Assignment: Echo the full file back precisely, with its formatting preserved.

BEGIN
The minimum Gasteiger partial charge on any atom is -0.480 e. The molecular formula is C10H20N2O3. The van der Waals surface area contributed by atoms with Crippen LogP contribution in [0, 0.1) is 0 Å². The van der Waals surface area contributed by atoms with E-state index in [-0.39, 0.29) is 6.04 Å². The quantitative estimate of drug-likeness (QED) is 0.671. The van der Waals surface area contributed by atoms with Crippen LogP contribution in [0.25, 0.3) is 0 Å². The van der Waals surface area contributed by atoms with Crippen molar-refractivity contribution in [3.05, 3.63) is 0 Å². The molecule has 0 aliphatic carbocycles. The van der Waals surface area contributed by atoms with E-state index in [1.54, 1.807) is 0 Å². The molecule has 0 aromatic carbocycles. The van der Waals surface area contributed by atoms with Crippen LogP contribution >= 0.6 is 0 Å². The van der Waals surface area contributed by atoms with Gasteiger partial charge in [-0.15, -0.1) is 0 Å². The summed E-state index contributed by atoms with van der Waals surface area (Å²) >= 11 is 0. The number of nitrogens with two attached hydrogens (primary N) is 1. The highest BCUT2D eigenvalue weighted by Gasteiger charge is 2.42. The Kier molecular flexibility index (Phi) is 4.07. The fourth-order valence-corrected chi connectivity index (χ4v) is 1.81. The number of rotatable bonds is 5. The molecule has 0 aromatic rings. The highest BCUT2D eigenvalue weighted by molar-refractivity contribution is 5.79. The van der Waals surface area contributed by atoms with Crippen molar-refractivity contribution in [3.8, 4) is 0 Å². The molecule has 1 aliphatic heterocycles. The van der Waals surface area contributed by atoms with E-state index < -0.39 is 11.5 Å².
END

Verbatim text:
The minimum Gasteiger partial charge on any atom is -0.480 e. The molecular formula is C10H20N2O3. The van der Waals surface area contributed by atoms with Crippen LogP contribution in [0, 0.1) is 0 Å². The van der Waals surface area contributed by atoms with E-state index in [-0.39, 0.29) is 6.04 Å². The quantitative estimate of drug-likeness (QED) is 0.671. The van der Waals surface area contributed by atoms with Crippen LogP contribution in [0.25, 0.3) is 0 Å². The van der Waals surface area contributed by atoms with Crippen molar-refractivity contribution in [3.05, 3.63) is 0 Å². The molecule has 0 aliphatic carbocycles. The van der Waals surface area contributed by atoms with E-state index in [1.54, 1.807) is 0 Å². The molecule has 0 aromatic carbocycles. The van der Waals surface area contributed by atoms with Crippen LogP contribution >= 0.6 is 0 Å². The van der Waals surface area contributed by atoms with Gasteiger partial charge in [-0.15, -0.1) is 0 Å². The summed E-state index contributed by atoms with van der Waals surface area (Å²) >= 11 is 0. The number of nitrogens with two attached hydrogens (primary N) is 1. The highest BCUT2D eigenvalue weighted by Gasteiger charge is 2.42. The Kier molecular flexibility index (Phi) is 4.07. The fourth-order valence-corrected chi connectivity index (χ4v) is 1.81. The number of rotatable bonds is 5. The molecule has 0 aromatic rings. The highest BCUT2D eigenvalue weighted by molar-refractivity contribution is 5.79. The van der Waals surface area contributed by atoms with Crippen molar-refractivity contribution in [3.8, 4) is 0 Å². The molecule has 1 aliphatic heterocycles. The van der Waals surface area contributed by atoms with E-state index < -0.39 is 11.5 Å².